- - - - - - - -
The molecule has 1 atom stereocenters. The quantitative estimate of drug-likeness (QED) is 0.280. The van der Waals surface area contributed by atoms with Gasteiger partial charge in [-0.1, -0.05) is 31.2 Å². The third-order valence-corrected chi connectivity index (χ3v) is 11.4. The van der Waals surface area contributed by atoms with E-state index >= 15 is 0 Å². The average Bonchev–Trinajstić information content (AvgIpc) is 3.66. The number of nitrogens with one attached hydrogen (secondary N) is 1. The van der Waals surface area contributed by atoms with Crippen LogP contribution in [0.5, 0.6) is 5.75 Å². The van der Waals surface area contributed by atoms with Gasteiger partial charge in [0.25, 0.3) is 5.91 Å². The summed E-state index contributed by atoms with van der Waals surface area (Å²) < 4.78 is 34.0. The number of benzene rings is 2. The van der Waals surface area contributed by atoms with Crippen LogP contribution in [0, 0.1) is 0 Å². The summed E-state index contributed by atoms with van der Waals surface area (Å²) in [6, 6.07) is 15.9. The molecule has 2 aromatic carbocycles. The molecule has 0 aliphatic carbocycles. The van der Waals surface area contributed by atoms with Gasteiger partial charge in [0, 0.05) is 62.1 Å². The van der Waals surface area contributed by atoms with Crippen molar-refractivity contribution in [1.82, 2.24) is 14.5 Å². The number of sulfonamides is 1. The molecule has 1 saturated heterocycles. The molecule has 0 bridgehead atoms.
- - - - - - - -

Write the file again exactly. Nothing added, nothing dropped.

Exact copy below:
The molecule has 1 atom stereocenters. The quantitative estimate of drug-likeness (QED) is 0.280. The van der Waals surface area contributed by atoms with Gasteiger partial charge in [-0.1, -0.05) is 31.2 Å². The third-order valence-corrected chi connectivity index (χ3v) is 11.4. The van der Waals surface area contributed by atoms with E-state index >= 15 is 0 Å². The average Bonchev–Trinajstić information content (AvgIpc) is 3.66. The number of nitrogens with one attached hydrogen (secondary N) is 1. The van der Waals surface area contributed by atoms with Crippen LogP contribution in [0.5, 0.6) is 5.75 Å². The van der Waals surface area contributed by atoms with Gasteiger partial charge in [0.25, 0.3) is 5.91 Å². The summed E-state index contributed by atoms with van der Waals surface area (Å²) < 4.78 is 34.0. The number of benzene rings is 2. The van der Waals surface area contributed by atoms with Crippen LogP contribution in [0, 0.1) is 0 Å². The summed E-state index contributed by atoms with van der Waals surface area (Å²) in [6, 6.07) is 15.9. The molecule has 2 aromatic carbocycles. The molecule has 0 aliphatic carbocycles. The van der Waals surface area contributed by atoms with Gasteiger partial charge in [0, 0.05) is 62.1 Å². The van der Waals surface area contributed by atoms with Crippen molar-refractivity contribution in [1.82, 2.24) is 14.5 Å². The number of sulfonamides is 1. The molecule has 1 saturated heterocycles. The molecule has 0 bridgehead atoms.